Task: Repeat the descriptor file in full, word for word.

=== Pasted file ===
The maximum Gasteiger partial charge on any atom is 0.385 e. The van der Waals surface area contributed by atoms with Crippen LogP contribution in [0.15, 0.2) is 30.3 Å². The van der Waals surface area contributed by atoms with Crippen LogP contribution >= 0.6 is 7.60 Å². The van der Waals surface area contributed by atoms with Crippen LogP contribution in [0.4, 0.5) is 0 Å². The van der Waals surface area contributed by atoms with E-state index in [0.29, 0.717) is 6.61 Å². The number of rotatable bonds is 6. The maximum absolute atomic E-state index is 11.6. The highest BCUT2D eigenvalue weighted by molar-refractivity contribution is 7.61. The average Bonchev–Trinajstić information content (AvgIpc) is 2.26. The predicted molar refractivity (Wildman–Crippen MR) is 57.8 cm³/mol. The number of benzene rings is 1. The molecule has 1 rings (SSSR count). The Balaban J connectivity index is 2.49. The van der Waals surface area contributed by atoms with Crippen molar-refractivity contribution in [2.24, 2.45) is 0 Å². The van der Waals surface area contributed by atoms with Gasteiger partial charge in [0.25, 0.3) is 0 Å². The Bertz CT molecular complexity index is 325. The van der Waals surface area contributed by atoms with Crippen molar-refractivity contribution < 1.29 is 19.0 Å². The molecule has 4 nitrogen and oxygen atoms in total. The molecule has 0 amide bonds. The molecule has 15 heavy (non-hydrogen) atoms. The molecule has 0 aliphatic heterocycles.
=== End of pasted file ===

The maximum Gasteiger partial charge on any atom is 0.385 e. The van der Waals surface area contributed by atoms with Crippen LogP contribution in [0.15, 0.2) is 30.3 Å². The van der Waals surface area contributed by atoms with Crippen LogP contribution >= 0.6 is 7.60 Å². The van der Waals surface area contributed by atoms with Crippen LogP contribution in [0.4, 0.5) is 0 Å². The van der Waals surface area contributed by atoms with E-state index in [0.29, 0.717) is 6.61 Å². The number of rotatable bonds is 6. The maximum absolute atomic E-state index is 11.6. The highest BCUT2D eigenvalue weighted by molar-refractivity contribution is 7.61. The average Bonchev–Trinajstić information content (AvgIpc) is 2.26. The predicted molar refractivity (Wildman–Crippen MR) is 57.8 cm³/mol. The number of benzene rings is 1. The molecule has 1 rings (SSSR count). The Balaban J connectivity index is 2.49. The van der Waals surface area contributed by atoms with Crippen molar-refractivity contribution in [2.24, 2.45) is 0 Å². The van der Waals surface area contributed by atoms with Gasteiger partial charge in [0.25, 0.3) is 0 Å². The Bertz CT molecular complexity index is 325. The van der Waals surface area contributed by atoms with Crippen molar-refractivity contribution < 1.29 is 19.0 Å². The molecule has 4 nitrogen and oxygen atoms in total. The molecule has 0 amide bonds. The molecule has 15 heavy (non-hydrogen) atoms. The molecule has 0 aliphatic heterocycles.